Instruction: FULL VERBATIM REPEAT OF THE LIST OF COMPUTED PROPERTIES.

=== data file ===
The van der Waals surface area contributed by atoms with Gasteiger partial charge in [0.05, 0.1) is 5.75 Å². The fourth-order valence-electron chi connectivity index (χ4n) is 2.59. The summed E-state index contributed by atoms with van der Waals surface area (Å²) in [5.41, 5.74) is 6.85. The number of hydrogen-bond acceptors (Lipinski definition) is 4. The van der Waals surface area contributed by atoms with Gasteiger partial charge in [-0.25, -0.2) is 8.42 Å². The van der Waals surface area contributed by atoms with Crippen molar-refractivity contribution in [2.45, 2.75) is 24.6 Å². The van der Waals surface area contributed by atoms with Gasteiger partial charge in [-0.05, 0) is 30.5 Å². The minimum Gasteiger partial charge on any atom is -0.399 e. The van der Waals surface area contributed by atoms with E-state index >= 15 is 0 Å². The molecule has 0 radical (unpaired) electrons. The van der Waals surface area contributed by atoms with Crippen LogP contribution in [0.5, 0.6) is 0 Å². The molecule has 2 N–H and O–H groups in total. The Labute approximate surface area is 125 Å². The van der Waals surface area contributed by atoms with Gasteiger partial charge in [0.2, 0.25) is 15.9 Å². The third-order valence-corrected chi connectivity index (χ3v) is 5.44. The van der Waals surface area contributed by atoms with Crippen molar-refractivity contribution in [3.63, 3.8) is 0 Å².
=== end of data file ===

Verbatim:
The van der Waals surface area contributed by atoms with Gasteiger partial charge in [0.05, 0.1) is 5.75 Å². The fourth-order valence-electron chi connectivity index (χ4n) is 2.59. The summed E-state index contributed by atoms with van der Waals surface area (Å²) in [5.41, 5.74) is 6.85. The number of hydrogen-bond acceptors (Lipinski definition) is 4. The van der Waals surface area contributed by atoms with Gasteiger partial charge in [-0.25, -0.2) is 8.42 Å². The van der Waals surface area contributed by atoms with Crippen molar-refractivity contribution in [2.45, 2.75) is 24.6 Å². The van der Waals surface area contributed by atoms with Gasteiger partial charge in [-0.05, 0) is 30.5 Å². The minimum Gasteiger partial charge on any atom is -0.399 e. The van der Waals surface area contributed by atoms with E-state index >= 15 is 0 Å². The molecule has 0 radical (unpaired) electrons. The van der Waals surface area contributed by atoms with Crippen LogP contribution in [0.5, 0.6) is 0 Å². The molecule has 2 N–H and O–H groups in total. The Labute approximate surface area is 125 Å². The van der Waals surface area contributed by atoms with Gasteiger partial charge in [0.2, 0.25) is 15.9 Å². The third-order valence-corrected chi connectivity index (χ3v) is 5.44. The van der Waals surface area contributed by atoms with Crippen molar-refractivity contribution in [3.63, 3.8) is 0 Å².